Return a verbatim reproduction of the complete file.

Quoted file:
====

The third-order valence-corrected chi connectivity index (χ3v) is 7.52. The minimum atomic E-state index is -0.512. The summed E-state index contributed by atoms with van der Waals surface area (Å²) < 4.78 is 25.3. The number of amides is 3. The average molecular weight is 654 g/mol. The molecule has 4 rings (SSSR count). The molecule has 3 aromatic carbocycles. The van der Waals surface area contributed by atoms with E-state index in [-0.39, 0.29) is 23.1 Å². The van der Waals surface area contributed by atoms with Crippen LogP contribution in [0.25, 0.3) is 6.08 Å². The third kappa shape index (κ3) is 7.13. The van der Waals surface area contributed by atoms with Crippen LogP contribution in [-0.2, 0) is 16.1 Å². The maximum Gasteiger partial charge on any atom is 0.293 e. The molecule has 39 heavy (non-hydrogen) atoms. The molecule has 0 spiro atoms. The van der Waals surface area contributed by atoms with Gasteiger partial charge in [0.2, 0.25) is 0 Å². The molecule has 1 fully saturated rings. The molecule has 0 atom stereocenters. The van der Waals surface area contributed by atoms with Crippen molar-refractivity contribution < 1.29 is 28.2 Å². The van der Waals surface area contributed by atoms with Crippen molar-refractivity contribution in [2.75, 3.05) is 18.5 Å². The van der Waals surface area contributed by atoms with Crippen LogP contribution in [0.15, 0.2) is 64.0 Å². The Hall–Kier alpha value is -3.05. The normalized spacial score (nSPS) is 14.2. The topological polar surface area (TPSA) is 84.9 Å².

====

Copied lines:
The third-order valence-corrected chi connectivity index (χ3v) is 7.52. The minimum atomic E-state index is -0.512. The summed E-state index contributed by atoms with van der Waals surface area (Å²) < 4.78 is 25.3. The number of amides is 3. The average molecular weight is 654 g/mol. The molecule has 4 rings (SSSR count). The molecule has 3 aromatic carbocycles. The van der Waals surface area contributed by atoms with E-state index in [-0.39, 0.29) is 23.1 Å². The van der Waals surface area contributed by atoms with Crippen LogP contribution in [0.25, 0.3) is 6.08 Å². The third kappa shape index (κ3) is 7.13. The van der Waals surface area contributed by atoms with Crippen LogP contribution in [-0.2, 0) is 16.1 Å². The maximum Gasteiger partial charge on any atom is 0.293 e. The molecule has 39 heavy (non-hydrogen) atoms. The molecule has 0 spiro atoms. The van der Waals surface area contributed by atoms with Gasteiger partial charge in [0.2, 0.25) is 0 Å². The molecule has 1 fully saturated rings. The molecule has 0 atom stereocenters. The van der Waals surface area contributed by atoms with Crippen molar-refractivity contribution < 1.29 is 28.2 Å². The van der Waals surface area contributed by atoms with Crippen molar-refractivity contribution in [2.75, 3.05) is 18.5 Å². The van der Waals surface area contributed by atoms with Crippen LogP contribution in [0.15, 0.2) is 64.0 Å². The Hall–Kier alpha value is -3.05. The normalized spacial score (nSPS) is 14.2. The topological polar surface area (TPSA) is 84.9 Å².